- Paul Kuharsky, ESPN Staff Writer
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Even on a trip to Ireland where he was largely anonymous, J.J. Watt connected with a fan. A tweeted picture led to an offer to serve as Watt's tour guide and, eventually, dinner at a home featuring a dinner menu of casserole provided by the guide’s mom.
When you’re young and coming off an NFL defensive player of the year season that made you your city’s most popular athlete, how do you deal with the fame?
Tania Ganguli of the Houston Chronicle got close to Watt and answers that question in this piece.
One request for an autograph or a picture at a stop outside the house usually snowballs for Watt.
Once one person worked up the nerve, it emboldened others. As Watt walked outside, kids in school uniforms stopped him for autographs, which attracted adults, who attracted more adults. It's a relatively small crowd this time, and he didn't decline anyone. But often the crowd can get so big it takes an hour to get through.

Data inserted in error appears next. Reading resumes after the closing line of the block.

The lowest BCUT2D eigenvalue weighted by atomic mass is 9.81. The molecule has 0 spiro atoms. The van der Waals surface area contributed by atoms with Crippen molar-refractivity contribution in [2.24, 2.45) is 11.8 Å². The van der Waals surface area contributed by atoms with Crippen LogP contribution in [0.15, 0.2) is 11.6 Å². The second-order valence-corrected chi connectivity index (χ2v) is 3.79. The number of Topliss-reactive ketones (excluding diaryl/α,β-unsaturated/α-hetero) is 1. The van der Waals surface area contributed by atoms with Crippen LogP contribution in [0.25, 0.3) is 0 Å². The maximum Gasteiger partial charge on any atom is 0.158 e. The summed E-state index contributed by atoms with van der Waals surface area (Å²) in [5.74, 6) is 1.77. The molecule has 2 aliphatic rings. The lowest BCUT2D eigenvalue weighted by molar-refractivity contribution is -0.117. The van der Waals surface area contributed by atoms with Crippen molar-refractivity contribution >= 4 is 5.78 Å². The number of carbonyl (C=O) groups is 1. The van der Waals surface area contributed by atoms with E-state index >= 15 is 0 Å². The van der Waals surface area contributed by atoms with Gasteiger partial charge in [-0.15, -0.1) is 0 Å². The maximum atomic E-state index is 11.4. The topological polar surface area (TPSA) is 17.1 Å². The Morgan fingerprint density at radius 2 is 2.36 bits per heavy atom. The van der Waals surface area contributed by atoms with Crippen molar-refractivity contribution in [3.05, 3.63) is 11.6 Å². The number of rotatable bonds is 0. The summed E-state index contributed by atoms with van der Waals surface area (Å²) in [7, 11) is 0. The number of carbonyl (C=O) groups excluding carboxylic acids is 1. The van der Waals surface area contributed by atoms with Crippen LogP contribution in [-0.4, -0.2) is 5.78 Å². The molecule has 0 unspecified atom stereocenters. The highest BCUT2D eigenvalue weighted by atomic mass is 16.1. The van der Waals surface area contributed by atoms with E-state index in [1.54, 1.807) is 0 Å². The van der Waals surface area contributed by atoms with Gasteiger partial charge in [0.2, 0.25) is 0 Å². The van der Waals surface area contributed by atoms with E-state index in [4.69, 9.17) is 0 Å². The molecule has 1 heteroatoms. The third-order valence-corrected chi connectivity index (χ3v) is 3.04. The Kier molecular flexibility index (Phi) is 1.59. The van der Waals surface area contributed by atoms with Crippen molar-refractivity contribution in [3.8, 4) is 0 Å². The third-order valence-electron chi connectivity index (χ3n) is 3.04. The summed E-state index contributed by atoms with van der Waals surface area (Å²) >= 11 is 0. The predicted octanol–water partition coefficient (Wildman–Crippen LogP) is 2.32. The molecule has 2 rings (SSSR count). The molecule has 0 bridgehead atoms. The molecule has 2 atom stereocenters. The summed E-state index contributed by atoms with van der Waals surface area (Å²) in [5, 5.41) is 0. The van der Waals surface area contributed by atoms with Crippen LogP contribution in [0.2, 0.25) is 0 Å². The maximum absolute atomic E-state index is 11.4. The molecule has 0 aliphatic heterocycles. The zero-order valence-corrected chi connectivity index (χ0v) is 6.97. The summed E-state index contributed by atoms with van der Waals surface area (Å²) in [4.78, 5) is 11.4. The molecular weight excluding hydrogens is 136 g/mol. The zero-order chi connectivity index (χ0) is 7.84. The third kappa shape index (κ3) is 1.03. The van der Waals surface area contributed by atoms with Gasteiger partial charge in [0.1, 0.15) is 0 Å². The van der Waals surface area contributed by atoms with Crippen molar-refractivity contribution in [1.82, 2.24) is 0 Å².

"I think back to when I was a kid when I was growing up, if I would've met Reggie White or Brett Favre or anybody," Watt said. "And I think about how crazy that moment would've been for me and how I would've been freaking out, freaking out."
Watt only declined photo an autograph request if approached while at dinner with family or friends. And even then, children get through.
I know Watt well enough to know he’s still getting his work done.
The question is if the attention wears on him over time, and if, ultimately, he’ll go out less and less and people ask him for more and more.
Right now is the time to run into him as it is all still new and fresh. If you want to say hi, he’s going to give you a minute.
It’s the kind of connection that seems to grow increasingly rare.
7hJason Gibbs, Special to ESPN.com
8hJason Gibbs, Special to ESPN.com